17 September 2009

Writer Envy

This is so not pastoral, way not dignified, and downright reckless, but boy do I wish I had said it. Well, at least you can read it. It's from Tim Egan.

"I am not worthy!"

16 September 2009

You Read It Here First!

I may not be a former president, but I beat Jimmy C this week. And you were there! Mareen Dowd looks better and writes cuter, but I was days ahead of her, too.

You realize what this means? Those who read me are ahead of the curve. Felt good, didn't it, to be the one who was there first. While they were all reacting wldly, you stood by nonchalantly. Cool only begins to describe it.

What prescient word will come next? Who knows. But Daily Kos, watch out. Matt Drudge, you de drudge. The prophet has arrived!

(Yes, I am being facetious. But after all this earnest stuff a little goofiness seemed in order. We'll be miserable again very soon.)

13 September 2009

Now, Here's A Thought...

On Wednesday our president likened the hot-potato public option to private and public universities, which struck me as a great analogy. Then I realized it was not as good as it seemed for his purpose, but could be even better than he realized.

As we heard it, and assuming he is not 'lying' (shame on me for ringing that bell) the public option would be a federal program. But public universities are state run. Why have we not been looking at state organized options, which really would be like state universities.

Medicaid is state run. Federally and state funded, it is state administered. Now there are lots of problems with the program, especially in funding it. I suppose this, and that it is meant for low income folks, has kept it from being used even as an analogy. Read more about it here. I can well understand how this would scare folks as a potential future. But this is not the only public form we can consider.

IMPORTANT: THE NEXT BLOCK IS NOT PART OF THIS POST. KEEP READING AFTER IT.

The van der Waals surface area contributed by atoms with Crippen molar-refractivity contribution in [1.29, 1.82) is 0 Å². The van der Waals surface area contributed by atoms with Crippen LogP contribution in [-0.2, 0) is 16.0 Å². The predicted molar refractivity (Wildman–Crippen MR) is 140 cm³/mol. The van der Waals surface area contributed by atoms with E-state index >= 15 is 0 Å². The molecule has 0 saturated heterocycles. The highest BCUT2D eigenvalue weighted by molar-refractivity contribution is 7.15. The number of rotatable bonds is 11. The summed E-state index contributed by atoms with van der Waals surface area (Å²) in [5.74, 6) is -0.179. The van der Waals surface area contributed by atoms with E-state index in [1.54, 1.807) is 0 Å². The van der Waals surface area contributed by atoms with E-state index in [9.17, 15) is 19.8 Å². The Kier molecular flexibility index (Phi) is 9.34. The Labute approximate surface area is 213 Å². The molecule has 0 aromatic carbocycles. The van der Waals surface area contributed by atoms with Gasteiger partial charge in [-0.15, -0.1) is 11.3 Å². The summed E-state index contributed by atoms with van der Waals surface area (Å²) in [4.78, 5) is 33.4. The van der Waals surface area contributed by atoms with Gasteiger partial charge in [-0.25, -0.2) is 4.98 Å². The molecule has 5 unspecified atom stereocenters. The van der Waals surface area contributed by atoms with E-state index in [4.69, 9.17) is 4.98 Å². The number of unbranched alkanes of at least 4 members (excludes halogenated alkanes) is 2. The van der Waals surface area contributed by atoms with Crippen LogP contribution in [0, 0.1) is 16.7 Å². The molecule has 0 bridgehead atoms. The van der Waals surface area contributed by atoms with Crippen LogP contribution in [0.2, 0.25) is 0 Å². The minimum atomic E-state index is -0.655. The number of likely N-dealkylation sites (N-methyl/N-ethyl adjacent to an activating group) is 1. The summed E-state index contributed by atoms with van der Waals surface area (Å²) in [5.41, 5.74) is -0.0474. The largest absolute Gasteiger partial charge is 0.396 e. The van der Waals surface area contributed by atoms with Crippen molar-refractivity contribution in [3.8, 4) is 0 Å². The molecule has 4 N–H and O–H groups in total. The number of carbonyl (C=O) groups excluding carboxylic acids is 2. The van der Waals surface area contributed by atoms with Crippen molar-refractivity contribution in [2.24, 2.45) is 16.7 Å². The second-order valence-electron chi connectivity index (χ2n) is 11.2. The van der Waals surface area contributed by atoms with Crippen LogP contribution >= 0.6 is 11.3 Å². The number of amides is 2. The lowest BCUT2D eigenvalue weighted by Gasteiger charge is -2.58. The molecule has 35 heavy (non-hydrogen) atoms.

Blue Cross and Blue Shield were for a long time non-profit state chartered health care systems. They are premium based programs that operated more like utilities than government programs. You can read about them as well.

In 1986 the BCBS lost their full tax-exempt status, according to something I read, and that's what got me thinking....

What if the BCBS was remodeled as a state based health utility system, a sort of electric company for health care? We would pay for it as we do electricity, too. If they were also tax-exempt not-for-profits, chartered to provide low cost health care, they could serve as the primary care system I mentioned a few posts ago.

They already manage care for 1/3 of all Americans, many government employees, and yours truly. Perfect it is not, but like our elder friends on Medicare who also then can supplement coverage if they want with private plans. I am sure private companies would love to do that kind of risk based coverage they do now but only for select services and needs.

I am surprised that we have not seen more ideas like this. First from my beloved Democrats, I love them because if I did not I would wring their necks half the time. Hey guys, get creative here. Federal government isn't alone. Use the federal part, the states. Second, for my equally beloved Republicans, whom I wish to throttle more than half the time because I share fewer of their particular values. See how federal law can empower local government and set the stage for creative and responsive answers to the health care question.